Or, is there a more-than-exponential lower bound for the Triangle Removal Lemma? This would also be a major result: it would show that several results in property testing for dense graphs have no hope of being practical, and that there is a “separation” between the quantitative version of Szemeredi’s Theorem provable with analytical methods versus what can be proved with the above reduction. Besides, it’s not often that we have super-exponential lower bounds for natural problems, with Gowers’s result being a rare exception.

By the way, what about Szemeredi’s Theorem for longer sequences? For sequences of length k one needs a “k-clique removal lemma” for (k-1)-uniform hypergraphs, which in turn can be derived from the proper generalization of the Regularity Lemma to hypergraphs. This turns out to be quite complicated, and it has been accomplished only very recently in independent work by Nagle, Rödl and Schacht; and by Gowers. An alternative proof has been given by Tao. The interested reader can find more in expository paper by Gowers and Tao.

What about Szemeredi’s own proof? It does use the Regularity Lemma, which was conceived and proved specifically for this application, and it involves a reduction to a graph-theoretic problem. I have to admit that I don’t know much else.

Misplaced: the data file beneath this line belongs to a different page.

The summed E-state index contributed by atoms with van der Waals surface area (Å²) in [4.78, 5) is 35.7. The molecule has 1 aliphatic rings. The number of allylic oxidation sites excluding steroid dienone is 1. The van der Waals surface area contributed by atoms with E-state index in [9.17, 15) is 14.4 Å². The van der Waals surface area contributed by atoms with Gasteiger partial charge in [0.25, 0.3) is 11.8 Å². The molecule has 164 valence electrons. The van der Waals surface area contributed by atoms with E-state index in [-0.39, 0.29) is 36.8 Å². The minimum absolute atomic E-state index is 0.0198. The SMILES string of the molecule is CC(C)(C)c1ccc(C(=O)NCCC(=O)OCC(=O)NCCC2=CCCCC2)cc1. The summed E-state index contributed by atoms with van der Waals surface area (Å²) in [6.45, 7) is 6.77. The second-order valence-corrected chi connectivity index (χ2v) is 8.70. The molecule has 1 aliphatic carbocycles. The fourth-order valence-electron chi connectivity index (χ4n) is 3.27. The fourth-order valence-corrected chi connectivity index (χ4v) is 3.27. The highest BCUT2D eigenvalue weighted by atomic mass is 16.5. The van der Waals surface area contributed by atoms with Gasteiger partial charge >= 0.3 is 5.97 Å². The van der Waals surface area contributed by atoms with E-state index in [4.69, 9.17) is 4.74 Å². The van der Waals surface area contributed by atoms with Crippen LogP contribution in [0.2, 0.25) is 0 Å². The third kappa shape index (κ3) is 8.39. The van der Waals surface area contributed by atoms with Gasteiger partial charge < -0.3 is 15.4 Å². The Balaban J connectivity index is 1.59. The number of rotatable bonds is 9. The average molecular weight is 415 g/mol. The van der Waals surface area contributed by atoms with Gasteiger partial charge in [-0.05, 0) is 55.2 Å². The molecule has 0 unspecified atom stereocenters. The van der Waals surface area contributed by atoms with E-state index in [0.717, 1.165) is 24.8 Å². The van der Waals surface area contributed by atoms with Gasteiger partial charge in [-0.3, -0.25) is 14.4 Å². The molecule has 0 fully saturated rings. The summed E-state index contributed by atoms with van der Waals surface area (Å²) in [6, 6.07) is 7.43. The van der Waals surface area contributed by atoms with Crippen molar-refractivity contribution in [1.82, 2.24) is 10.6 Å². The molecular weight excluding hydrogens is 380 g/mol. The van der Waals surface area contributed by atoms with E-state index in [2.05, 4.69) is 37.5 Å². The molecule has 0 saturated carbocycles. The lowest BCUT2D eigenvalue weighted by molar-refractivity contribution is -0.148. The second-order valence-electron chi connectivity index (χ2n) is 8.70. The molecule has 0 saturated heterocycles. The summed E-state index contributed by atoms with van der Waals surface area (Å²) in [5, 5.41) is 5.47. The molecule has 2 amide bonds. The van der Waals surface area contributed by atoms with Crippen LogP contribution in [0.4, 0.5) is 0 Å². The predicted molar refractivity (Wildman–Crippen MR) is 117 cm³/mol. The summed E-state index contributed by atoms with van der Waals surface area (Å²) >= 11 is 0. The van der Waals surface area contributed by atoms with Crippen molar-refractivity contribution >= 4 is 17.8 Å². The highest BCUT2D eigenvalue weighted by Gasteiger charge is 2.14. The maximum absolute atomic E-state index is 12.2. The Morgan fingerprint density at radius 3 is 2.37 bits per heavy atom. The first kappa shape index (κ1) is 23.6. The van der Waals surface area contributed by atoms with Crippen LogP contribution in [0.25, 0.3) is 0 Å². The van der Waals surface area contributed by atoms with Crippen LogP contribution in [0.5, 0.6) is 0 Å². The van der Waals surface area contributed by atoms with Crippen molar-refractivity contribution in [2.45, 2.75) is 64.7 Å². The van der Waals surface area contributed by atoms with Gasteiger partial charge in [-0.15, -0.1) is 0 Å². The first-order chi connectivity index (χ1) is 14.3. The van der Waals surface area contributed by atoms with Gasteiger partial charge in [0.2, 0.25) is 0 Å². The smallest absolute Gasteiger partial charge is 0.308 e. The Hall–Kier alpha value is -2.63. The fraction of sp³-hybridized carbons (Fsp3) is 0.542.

The Strings 2006 conference is under way in Beijing, and yesterday Field Medalist Yau Shing-Tung gave a popular talk on the Poincare conjecture. Yau’s talk was preceded by taped remarks by Richard Hamilton. A transcript of Hamilton’s remarks is here, the People’s Daily article is here and a first-hand account is here.

The 30th Frameline film festival is under way. It can exist, and be such a big production, thanks to the contributions of the Frameline members and to the major sponsors. In addition, each screening has its own sponsor. The movie I saw today was sponsored by … Canada!

No kidding.

This is not an isolated act of kindness. The Frameline programmer who introduced the movie said that, over time, the Canadian government has contributed more than the US federal government to the festival.

I have two things to say: (1) foreign aid to needy countries is very noble; (2) I blame the electoral college.

Found today in a fortune cookie:

At 20 years of age the will reigns; at 30 the wit; at 40 the judgement.

Scott complains that “art snobs” want to have it both ways: to assert that the beauty of art is an aesthetic experience, a gut feeling, and, at the same time, that certain tastes are more valid than others. What is this, do they think that their guts are better than ours? That’s certainly not how we do things in complexity theory. Or is it?

When we talk about the “beauty” of a theorem or of a proof, we rarely refer to the literal statement of the theorem, much less to the fact that the proof is correct.